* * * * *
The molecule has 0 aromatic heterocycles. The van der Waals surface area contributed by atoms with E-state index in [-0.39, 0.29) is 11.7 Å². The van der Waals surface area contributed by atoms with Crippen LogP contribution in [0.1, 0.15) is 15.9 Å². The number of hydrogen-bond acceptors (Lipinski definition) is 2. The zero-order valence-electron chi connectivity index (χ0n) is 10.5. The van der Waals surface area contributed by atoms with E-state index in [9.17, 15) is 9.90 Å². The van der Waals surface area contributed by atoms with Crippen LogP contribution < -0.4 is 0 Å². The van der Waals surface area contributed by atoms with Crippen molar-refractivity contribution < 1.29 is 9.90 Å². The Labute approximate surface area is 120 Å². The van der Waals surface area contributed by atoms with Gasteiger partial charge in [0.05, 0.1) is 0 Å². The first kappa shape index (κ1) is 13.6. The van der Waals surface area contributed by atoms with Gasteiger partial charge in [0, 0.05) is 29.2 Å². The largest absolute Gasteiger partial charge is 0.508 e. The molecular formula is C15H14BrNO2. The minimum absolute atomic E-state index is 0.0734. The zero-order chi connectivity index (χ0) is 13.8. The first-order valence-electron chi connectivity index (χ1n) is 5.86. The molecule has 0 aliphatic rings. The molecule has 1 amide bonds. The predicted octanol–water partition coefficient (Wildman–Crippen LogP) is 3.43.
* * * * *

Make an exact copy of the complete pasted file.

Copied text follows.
The molecule has 0 aromatic heterocycles. The van der Waals surface area contributed by atoms with E-state index in [-0.39, 0.29) is 11.7 Å². The van der Waals surface area contributed by atoms with Crippen LogP contribution in [0.1, 0.15) is 15.9 Å². The number of hydrogen-bond acceptors (Lipinski definition) is 2. The zero-order valence-electron chi connectivity index (χ0n) is 10.5. The van der Waals surface area contributed by atoms with E-state index in [9.17, 15) is 9.90 Å². The van der Waals surface area contributed by atoms with Crippen LogP contribution < -0.4 is 0 Å². The van der Waals surface area contributed by atoms with Crippen molar-refractivity contribution < 1.29 is 9.90 Å². The Labute approximate surface area is 120 Å². The van der Waals surface area contributed by atoms with Gasteiger partial charge in [0.05, 0.1) is 0 Å². The first kappa shape index (κ1) is 13.6. The van der Waals surface area contributed by atoms with Gasteiger partial charge in [0, 0.05) is 29.2 Å². The largest absolute Gasteiger partial charge is 0.508 e. The molecular formula is C15H14BrNO2. The minimum absolute atomic E-state index is 0.0734. The zero-order chi connectivity index (χ0) is 13.8. The first-order valence-electron chi connectivity index (χ1n) is 5.86. The molecule has 0 aliphatic rings. The molecule has 1 amide bonds. The predicted octanol–water partition coefficient (Wildman–Crippen LogP) is 3.43.